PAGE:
The essence of the New Testament and our Christian life is the two spirits—God’s Spirit and our human spirit, mingled together as one spirit (1 Cor. 6:17; cf. Lev. 2:4). Although we have entered into this mingling by virtue of our divine birth (John 3:6), we need our union with the Lord to be strengthened by means of prayer. Thus, prayer is a critical component of the Christian life, and all believers need to pray in order to strengthen their union with the Lord.
In Ephesians 6:18, the apostle Paul uses the term “all prayer” and charges the believers to pray “at every time in spirit”. “All prayer” indicates that there are many kinds of prayer, including prayers of fellowship, petition, thanksgiving, and intercession. In our daily life with the Lord, we need all kinds of prayer, and we need to pray at every time in our regenerated human spirit. When we pray in such a spirit, the mingled spirit, our prayers are also “in the Holy Spirit.” For this reason, Jude 20 says, “You, beloved, building up yourselves upon your most holy faith, praying in the Holy Spirit.” The key therefore to prayer is the Spirit with our spirit (Rom. 8:16), and the foremost matter in regard to prayer is that we contact the Lord who is the Spirit (2 Cor. 3:17). Genuine prayer originates with the Spirit of God and comes out through our spirit. Thus, we should be encouraged by the fact that genuine prayer hinges not on our utterance or eloquence but on being one spirit with the Lord (1 Cor. 6:17).
One of the most basic forms of prayer is the prayer of fellowship, which keeps us in union with the Lord. This kind of prayer can be likened to breathing. Just as the physical body needs to receive a constant supply of air in order to maintain its existence, so also our spiritual life needs a constant supply of the heavenly air. The Greek word for “Spirit” can also be translated as “air” or “breath.” Therefore, we can say that the Spirit of the Lord is heavenly air to us, and the easiest way to breathe Him in is to call upon His name (Rom. 10:12; Lam. 3:55-56). This sort of prayer, the prayer of fellowship, supplies us and keeps us fresh with the Lord. Throughout the day, we can talk to the Lord, having fellowship with Him about all the details of our life. We can also thank Him, which is one secret to persevering in prayer (Col. 4:2). By praying in the regenerated human spirit mingled with the divine Spirit, we will be “filled in spirit” in order to “walk by the Spirit” and “live Christ” (Eph. 5:18; Gal. 5:16; Phil. 1:21).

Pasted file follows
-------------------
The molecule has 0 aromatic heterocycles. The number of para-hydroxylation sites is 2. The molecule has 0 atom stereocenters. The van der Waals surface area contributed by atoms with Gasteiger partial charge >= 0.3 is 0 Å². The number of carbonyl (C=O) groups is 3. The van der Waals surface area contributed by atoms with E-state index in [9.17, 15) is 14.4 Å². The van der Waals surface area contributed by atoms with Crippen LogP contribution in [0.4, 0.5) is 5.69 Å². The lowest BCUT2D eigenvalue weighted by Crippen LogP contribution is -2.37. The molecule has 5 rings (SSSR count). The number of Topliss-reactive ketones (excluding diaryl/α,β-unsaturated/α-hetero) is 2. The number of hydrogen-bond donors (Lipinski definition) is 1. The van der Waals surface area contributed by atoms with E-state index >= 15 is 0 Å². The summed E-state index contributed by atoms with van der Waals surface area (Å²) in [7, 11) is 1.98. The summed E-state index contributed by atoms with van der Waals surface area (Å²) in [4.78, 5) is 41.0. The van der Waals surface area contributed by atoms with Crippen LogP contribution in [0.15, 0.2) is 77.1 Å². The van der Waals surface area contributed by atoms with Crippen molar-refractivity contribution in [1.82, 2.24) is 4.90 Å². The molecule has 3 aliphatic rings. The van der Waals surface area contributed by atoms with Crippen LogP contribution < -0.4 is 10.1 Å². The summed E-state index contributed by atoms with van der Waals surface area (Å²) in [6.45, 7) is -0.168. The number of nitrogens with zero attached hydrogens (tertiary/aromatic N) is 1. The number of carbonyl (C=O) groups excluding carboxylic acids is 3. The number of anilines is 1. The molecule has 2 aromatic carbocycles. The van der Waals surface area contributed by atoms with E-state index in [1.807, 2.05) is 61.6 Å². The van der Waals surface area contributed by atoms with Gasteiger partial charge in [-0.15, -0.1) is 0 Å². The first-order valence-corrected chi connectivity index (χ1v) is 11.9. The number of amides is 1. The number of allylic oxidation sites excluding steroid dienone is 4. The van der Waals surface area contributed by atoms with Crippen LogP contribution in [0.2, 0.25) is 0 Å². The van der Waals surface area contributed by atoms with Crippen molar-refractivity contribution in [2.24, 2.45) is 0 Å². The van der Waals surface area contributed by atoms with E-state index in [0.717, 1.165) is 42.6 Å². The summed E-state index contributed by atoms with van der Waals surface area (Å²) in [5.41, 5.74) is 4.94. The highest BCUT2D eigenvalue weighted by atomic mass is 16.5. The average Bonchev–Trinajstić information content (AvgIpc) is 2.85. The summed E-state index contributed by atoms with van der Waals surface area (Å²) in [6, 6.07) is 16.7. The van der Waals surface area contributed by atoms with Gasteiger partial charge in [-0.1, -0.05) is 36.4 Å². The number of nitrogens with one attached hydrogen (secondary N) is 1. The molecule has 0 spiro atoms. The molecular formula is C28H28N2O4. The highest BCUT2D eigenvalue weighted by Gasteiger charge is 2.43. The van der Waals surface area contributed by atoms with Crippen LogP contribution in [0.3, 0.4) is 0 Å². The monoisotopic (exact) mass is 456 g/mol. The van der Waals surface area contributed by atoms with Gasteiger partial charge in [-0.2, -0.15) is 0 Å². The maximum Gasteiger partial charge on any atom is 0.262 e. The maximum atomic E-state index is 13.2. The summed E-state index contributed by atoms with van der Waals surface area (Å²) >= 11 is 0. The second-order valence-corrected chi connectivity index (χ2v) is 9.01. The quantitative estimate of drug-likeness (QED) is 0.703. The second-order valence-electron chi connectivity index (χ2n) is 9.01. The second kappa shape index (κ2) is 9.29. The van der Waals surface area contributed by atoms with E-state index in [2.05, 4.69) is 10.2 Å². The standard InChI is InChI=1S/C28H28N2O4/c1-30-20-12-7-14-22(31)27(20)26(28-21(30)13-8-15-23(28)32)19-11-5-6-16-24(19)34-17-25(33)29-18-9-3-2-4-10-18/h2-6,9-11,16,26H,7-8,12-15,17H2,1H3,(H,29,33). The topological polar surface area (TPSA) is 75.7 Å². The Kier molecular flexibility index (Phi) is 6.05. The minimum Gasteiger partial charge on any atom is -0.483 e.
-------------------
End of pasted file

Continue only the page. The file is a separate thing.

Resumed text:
Witness Lee, Life Lessons, Volume 1, Lesson 4 (Print).
Witness Lee, How to Enjoy God and How to Practice the Enjoyment of God, Chapter 20 (Nook, Kindle, iBooks, Print).
(Most references in the Further Reading can also be viewed on www.ministrybooks.org.)
3 thoughts on “Praying in the Two Spirits”
“…utter to God what you sense in your spirit at the time.”
“It is wonderful that we are often able to comprehend the feeling in our spirit when we pray.”
Prayer is spiritual breathing. Our physical breathing supplies oxygen to all the cells of our body. Spiritual breathing supplies the Spirit of God to our spirit, soul, and body! Whenever you take a deep breath, oxygen flows in and permeates the lungs, eventually reaching from head to toe. Likewise, during prayer, the Spirit permeates the heart and nourishes your entire being. Every Christian should practice spiritual breathing. “By praying in the regenerated human spirit mingled with the divine Spirit, we will be ‘filled in spirit’ in order to ‘walk by the Spirit’ and ‘live Christ’”.
Praying into God! Amen, sister Zoe, praying deeply, even praying ourselves into God!!!